British Indian Ocean Territory

About

The British Indian Ocean Territory (BIOT) comprises the 55 islands of the Chagos Archipelago. The land area is only 44 km2. But, below the territorial seas lie over 20,000km2 of coral reefs – a near-pristine treasure store of marine life. The islands are now uninhabited, except Diego Garcia which is used by the US and UK for military purposes. The Chagos Bank is the largest atoll in the world, partly submerged, but with some very shallow features including small islands on its northern and western rim. The archipelago possesses an exceptionally low level of pollution and provides a standard for measuring the impact of human pressures on other reef systems.

Most of the islands are classic coralline composed of coral rock and sand. However, in southern Peros Banhos and north-western Great Chagos Bank, there are a few small islands which have undergone minor uplift to heights of about 6m above sea level. On Eagle Island, there is an unusual feature of a peat deposit on a coral atoll. Many of the islands have lost their native vegetation as a result of conversion to coconut plantations. Now abandoned, these have remained, although patches of native hardwood remain and The Brothers have very small, but almost entirely undisturbed, coral-island-hardwood forests.

The waters around Chagos are breeding and feedings grounds for marine turtles, whales, sharks, dolphins and over 1,000 species of fish. They have approximately 220 species of corals.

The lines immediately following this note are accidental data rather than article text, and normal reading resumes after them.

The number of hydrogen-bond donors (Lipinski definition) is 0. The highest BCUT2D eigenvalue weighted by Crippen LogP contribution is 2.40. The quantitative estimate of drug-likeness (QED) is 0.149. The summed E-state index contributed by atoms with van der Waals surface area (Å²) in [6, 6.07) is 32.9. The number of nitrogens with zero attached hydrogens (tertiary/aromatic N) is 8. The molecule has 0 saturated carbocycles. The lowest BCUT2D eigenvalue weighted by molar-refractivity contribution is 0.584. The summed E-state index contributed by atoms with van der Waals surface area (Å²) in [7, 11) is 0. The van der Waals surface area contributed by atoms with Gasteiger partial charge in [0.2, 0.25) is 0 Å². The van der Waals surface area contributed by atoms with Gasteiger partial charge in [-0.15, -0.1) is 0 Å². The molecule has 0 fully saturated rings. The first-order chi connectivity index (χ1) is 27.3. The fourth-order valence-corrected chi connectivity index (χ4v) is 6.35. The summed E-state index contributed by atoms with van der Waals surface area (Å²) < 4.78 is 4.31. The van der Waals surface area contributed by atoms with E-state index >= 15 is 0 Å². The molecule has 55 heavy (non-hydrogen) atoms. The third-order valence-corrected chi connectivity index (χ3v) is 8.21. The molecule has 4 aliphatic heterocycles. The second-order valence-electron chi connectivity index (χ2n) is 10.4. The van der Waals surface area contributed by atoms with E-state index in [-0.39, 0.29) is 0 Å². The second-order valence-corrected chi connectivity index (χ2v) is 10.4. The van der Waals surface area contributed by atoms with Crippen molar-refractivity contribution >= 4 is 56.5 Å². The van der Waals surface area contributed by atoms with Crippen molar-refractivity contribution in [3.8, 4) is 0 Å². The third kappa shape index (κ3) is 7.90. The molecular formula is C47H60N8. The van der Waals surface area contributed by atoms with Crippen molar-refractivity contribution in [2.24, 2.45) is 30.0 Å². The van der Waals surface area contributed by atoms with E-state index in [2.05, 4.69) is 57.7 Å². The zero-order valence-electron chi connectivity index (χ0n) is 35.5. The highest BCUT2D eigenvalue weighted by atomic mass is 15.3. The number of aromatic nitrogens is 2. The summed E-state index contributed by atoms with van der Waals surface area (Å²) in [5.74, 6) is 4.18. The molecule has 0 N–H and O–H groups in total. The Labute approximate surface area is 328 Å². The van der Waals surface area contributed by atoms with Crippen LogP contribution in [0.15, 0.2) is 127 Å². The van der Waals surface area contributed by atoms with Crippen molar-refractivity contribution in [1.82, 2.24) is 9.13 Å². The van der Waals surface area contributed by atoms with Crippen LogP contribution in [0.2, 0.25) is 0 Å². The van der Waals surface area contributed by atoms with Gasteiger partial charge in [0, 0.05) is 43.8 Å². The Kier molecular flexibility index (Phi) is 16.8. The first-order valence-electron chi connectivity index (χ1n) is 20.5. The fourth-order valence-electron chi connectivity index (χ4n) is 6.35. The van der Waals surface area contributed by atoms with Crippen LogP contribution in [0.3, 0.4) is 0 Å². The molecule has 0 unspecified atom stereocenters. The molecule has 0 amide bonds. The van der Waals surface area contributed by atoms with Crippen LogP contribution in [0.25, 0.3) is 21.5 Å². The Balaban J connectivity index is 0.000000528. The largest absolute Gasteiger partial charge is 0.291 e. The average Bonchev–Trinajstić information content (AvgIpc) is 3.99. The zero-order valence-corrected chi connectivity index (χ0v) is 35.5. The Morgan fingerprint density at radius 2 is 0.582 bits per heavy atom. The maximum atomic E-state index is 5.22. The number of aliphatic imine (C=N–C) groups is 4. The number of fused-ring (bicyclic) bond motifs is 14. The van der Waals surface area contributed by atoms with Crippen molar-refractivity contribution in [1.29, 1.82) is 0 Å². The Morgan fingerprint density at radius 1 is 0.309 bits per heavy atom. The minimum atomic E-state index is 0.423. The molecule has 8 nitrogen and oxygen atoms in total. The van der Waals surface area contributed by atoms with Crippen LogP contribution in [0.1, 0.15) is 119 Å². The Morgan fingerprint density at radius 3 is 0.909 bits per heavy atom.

The islands are home to large colonies of sea-birds, including the red-footed booby Sula sula, as well as to the coconut crab Birgus latro. They provide nesting sites for green turtles Chelonia mydas and the endangered hawksbill turtles Eretmochelys imbricate.

The archipelago is very diverse, with a range of coral atolls, banks and reefs. The reefs are rich in benthic and pelagic life and represent some of the least disturbed reefs in the Indian Ocean basin.

Scientific expeditions continue to survey species, habitats and communities on the coral reefs, the most recent having taken place in April 2014.

Read more about the wildlife, history and cultural heritage of all of the UK Overseas Territories in the 704 page Britain’s Treasure Islands book (CLICK HERE).

Watch 42 ‘mini-documentaries’ that explore the wildlife, cultures and history of all of the UK Overseas Territories (CLICK HERE). 

Map

Video

British Indian Ocean Territory – wildlife and heritage

 

British Indian Ocean Territory – coconut crabs

 

British Indian Ocean Territory – seabirds

 

British Indian Ocean Territory – underwater

 

Read more about the wildlife, history and cultural heritage of all of the UK Overseas Territories in the 704 page Britain’s Treasure Islands book (CLICK HERE).

Watch 42 ‘mini-documentaries’ that explore the wildlife, cultures and history of all of the UK Overseas Territories (CLICK HERE).